A strong component of that consciousness focused on stewardship of the environment, drawing inspiration from Scripture. John Paul argued that through the work mandate “to subdue the earth” (Genesis 1:28), humans image their Creator and share God’s creative action, a font of deep spirituality. With the Lord, we become co-creators of the earth and the ways humans have developed society over time, what we might call “creation given” and “creation enhanced.”
In his 2008 World Day of Peace message The Human Family, A Community of Peace, Pope Benedict XVI introduced the concept of a “covenant between human beings and the environment” . In his 2009 encyclical Caritas in Veritate, Benedict developed a three-fold responsibility tied to the environment: “a responsibility towards the poor, towards future generations, and towards humanity as a whole” . Pope Benedict, in framing the environmental concerns in terms of covenant, took a giant step from just the “stewardship model”—which positions humans over-against the rest of creation—to a more adequate approach that takes seriously the solidarity that extends beyond the human species to other forms of life and their habitats.
The pope from Germany decried the stockpiling of resources and hoarding of energy that gives rise to exploitation and frequent conflicts between and within nations. Benedict also urged solidarity between developing countries and those that are highly industrialized, particularly by lowering energy consumption, increased research into alternative forms of energy, and redistribution . He emphasized responsible stewardship, duties to future generations, international joint action, the adoption of simpler lifestyles, transparency and accountability for depleting shared resources, and strengthening the “covenant between human beings and the environment” [50-51]. He also underscored how many of the world’s resources are “squandered by wars!”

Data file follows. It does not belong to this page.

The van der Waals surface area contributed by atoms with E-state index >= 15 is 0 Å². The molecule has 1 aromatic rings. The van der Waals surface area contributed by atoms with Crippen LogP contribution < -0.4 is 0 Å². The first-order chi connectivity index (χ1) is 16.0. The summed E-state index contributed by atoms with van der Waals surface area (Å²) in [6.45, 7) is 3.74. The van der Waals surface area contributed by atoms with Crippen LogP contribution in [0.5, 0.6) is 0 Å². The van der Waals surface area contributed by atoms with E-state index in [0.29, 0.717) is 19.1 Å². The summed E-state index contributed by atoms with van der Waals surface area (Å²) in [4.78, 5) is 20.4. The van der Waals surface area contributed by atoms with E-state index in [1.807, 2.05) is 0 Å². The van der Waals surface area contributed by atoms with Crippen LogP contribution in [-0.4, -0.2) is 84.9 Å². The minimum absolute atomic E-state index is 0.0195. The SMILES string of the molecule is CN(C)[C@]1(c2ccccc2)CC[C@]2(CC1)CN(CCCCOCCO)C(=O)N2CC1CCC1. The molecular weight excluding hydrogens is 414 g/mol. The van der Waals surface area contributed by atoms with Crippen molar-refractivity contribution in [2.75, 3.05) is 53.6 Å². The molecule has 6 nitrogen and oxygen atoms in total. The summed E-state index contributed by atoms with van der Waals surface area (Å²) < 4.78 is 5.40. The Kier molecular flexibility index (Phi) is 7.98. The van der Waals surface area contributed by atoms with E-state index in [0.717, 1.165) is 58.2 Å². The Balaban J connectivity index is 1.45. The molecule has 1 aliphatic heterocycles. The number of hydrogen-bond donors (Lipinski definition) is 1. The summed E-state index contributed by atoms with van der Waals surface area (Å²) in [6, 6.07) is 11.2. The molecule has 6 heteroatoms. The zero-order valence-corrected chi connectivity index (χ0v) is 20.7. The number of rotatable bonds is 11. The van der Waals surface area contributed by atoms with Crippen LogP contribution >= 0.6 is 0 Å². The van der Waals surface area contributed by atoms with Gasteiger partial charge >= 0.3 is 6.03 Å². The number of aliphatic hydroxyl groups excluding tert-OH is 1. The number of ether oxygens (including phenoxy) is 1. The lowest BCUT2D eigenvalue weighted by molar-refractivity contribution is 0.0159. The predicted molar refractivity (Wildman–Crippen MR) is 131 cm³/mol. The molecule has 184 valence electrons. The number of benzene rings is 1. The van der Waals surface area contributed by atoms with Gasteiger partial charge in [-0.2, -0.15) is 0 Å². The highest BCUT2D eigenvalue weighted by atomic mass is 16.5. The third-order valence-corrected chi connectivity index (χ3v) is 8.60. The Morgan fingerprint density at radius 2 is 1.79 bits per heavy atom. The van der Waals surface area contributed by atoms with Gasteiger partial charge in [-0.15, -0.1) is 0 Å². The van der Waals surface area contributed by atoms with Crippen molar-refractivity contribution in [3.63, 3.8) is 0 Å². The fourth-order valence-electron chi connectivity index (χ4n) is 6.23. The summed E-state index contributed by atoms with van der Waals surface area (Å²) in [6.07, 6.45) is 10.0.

In Laudato Si’: On Care for Our Common Home, the first encyclical focused primarily on the environment, Pope Francis ties environmental concern closely to concern for the poor. His call for “ecological conversion”  and the development of a “culture of care”  inspires a holistic vision that challenges us “to hear both the cry of the earth and the cry of the poor” . He presents the scientific consensus on climate change and other environmental threats, and how environmental degradation affects human life and society. For Francis, the poor usually pay the highest price for environmental degradation, whether it is destruction of natural habitats, erosion of farmlands, coastal flooding, or the location of polluting factories. Working from the biblical account of creation, Francis teaches that the universe reveals the divine and that, woven together in God’s love for all creatures, we human persons are united as sisters and brothers on a wonderful pilgrimage.
The pope argues that we are consuming the planet’s limited resources, enthralled with a technocratic paradigm that holds out the illusory promise of unlimited growth and is based on a faulty belief in an infinite supply of the earth’s goods. As such we have no interest in more balanced levels of production, better distribution of wealth, concern for the environment, or the rights of future generations. Behind all these destructive patterns is human greed and the drive to maximize profits. The perfect antidote to these callous attitudes is precisely the flowering of an integral ecology which, understanding that the social and environment crises are one, demands an integrated approach to combating poverty, restoring dignity to the excluded, and protecting nature.
 Saint Pope John Paul II, encyclical letter Laborem Exercens, 1981, nos. 3, 24-27.
 Ibid., no. 4.
 Numbers in brackets refer to paragraph numbers in the document referenced.
 Thomas Massaro, S.J., “The Future of Catholic Social Teaching,” in Blueprint for Social Justice, Volume LIV, No. 5, January 2001, pp. 1-7, at 6.
 Pope Francis, encyclical letter Laudato Si’, May 24, 2015.